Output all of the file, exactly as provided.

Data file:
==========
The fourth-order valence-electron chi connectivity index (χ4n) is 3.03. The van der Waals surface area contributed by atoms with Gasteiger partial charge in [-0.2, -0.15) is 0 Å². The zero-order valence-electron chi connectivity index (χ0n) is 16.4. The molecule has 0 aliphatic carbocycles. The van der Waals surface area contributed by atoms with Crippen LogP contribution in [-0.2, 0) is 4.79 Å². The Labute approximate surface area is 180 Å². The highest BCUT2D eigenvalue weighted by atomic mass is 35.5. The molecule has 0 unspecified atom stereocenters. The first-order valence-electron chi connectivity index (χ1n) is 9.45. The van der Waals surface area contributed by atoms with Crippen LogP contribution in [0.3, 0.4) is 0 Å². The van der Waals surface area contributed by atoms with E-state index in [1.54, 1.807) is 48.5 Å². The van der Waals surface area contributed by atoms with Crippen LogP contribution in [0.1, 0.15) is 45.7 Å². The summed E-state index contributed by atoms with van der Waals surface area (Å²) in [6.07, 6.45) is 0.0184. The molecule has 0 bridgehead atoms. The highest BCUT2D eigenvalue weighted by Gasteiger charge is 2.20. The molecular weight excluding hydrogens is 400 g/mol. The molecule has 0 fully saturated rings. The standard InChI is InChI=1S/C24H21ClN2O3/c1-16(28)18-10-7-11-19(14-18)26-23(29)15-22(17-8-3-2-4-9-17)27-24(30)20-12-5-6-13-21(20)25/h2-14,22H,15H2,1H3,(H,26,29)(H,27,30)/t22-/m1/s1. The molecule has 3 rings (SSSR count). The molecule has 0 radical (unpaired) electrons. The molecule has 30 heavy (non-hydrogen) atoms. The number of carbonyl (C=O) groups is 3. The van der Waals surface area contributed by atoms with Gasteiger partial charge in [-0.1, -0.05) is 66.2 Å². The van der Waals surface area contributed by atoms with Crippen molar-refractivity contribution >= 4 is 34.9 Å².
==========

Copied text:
The fourth-order valence-electron chi connectivity index (χ4n) is 3.03. The van der Waals surface area contributed by atoms with Gasteiger partial charge in [-0.2, -0.15) is 0 Å². The zero-order valence-electron chi connectivity index (χ0n) is 16.4. The molecule has 0 aliphatic carbocycles. The van der Waals surface area contributed by atoms with Crippen LogP contribution in [-0.2, 0) is 4.79 Å². The Labute approximate surface area is 180 Å². The highest BCUT2D eigenvalue weighted by atomic mass is 35.5. The molecule has 0 unspecified atom stereocenters. The first-order valence-electron chi connectivity index (χ1n) is 9.45. The van der Waals surface area contributed by atoms with Crippen LogP contribution in [0.3, 0.4) is 0 Å². The van der Waals surface area contributed by atoms with E-state index in [1.54, 1.807) is 48.5 Å². The van der Waals surface area contributed by atoms with Crippen LogP contribution in [0.1, 0.15) is 45.7 Å². The summed E-state index contributed by atoms with van der Waals surface area (Å²) in [6.07, 6.45) is 0.0184. The molecule has 0 bridgehead atoms. The highest BCUT2D eigenvalue weighted by Gasteiger charge is 2.20. The molecular weight excluding hydrogens is 400 g/mol. The molecule has 0 fully saturated rings. The standard InChI is InChI=1S/C24H21ClN2O3/c1-16(28)18-10-7-11-19(14-18)26-23(29)15-22(17-8-3-2-4-9-17)27-24(30)20-12-5-6-13-21(20)25/h2-14,22H,15H2,1H3,(H,26,29)(H,27,30)/t22-/m1/s1. The molecule has 3 rings (SSSR count). The molecule has 0 radical (unpaired) electrons. The molecule has 30 heavy (non-hydrogen) atoms. The number of carbonyl (C=O) groups is 3. The van der Waals surface area contributed by atoms with Gasteiger partial charge in [-0.1, -0.05) is 66.2 Å². The van der Waals surface area contributed by atoms with Crippen molar-refractivity contribution >= 4 is 34.9 Å².